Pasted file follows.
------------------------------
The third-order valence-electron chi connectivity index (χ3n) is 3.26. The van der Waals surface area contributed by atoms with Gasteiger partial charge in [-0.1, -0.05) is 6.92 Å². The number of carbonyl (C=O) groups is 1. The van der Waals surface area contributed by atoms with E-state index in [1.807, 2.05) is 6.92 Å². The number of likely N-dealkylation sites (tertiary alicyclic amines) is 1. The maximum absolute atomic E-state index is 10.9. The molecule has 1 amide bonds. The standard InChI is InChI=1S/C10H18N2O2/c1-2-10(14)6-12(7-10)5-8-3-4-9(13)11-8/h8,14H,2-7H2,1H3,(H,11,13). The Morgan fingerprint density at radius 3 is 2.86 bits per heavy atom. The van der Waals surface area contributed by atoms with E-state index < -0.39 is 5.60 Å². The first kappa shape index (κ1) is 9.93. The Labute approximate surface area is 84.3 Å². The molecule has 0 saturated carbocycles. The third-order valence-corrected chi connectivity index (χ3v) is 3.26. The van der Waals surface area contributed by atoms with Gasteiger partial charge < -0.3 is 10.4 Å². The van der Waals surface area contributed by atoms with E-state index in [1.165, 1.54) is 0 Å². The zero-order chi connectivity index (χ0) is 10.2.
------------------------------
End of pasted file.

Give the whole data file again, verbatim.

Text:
The third-order valence-electron chi connectivity index (χ3n) is 3.26. The van der Waals surface area contributed by atoms with Gasteiger partial charge in [-0.1, -0.05) is 6.92 Å². The number of carbonyl (C=O) groups is 1. The van der Waals surface area contributed by atoms with E-state index in [1.807, 2.05) is 6.92 Å². The number of likely N-dealkylation sites (tertiary alicyclic amines) is 1. The maximum absolute atomic E-state index is 10.9. The molecule has 1 amide bonds. The standard InChI is InChI=1S/C10H18N2O2/c1-2-10(14)6-12(7-10)5-8-3-4-9(13)11-8/h8,14H,2-7H2,1H3,(H,11,13). The Morgan fingerprint density at radius 3 is 2.86 bits per heavy atom. The van der Waals surface area contributed by atoms with E-state index < -0.39 is 5.60 Å². The first kappa shape index (κ1) is 9.93. The Labute approximate surface area is 84.3 Å². The molecule has 0 saturated carbocycles. The third-order valence-corrected chi connectivity index (χ3v) is 3.26. The van der Waals surface area contributed by atoms with Gasteiger partial charge < -0.3 is 10.4 Å². The van der Waals surface area contributed by atoms with E-state index in [1.165, 1.54) is 0 Å². The zero-order chi connectivity index (χ0) is 10.2.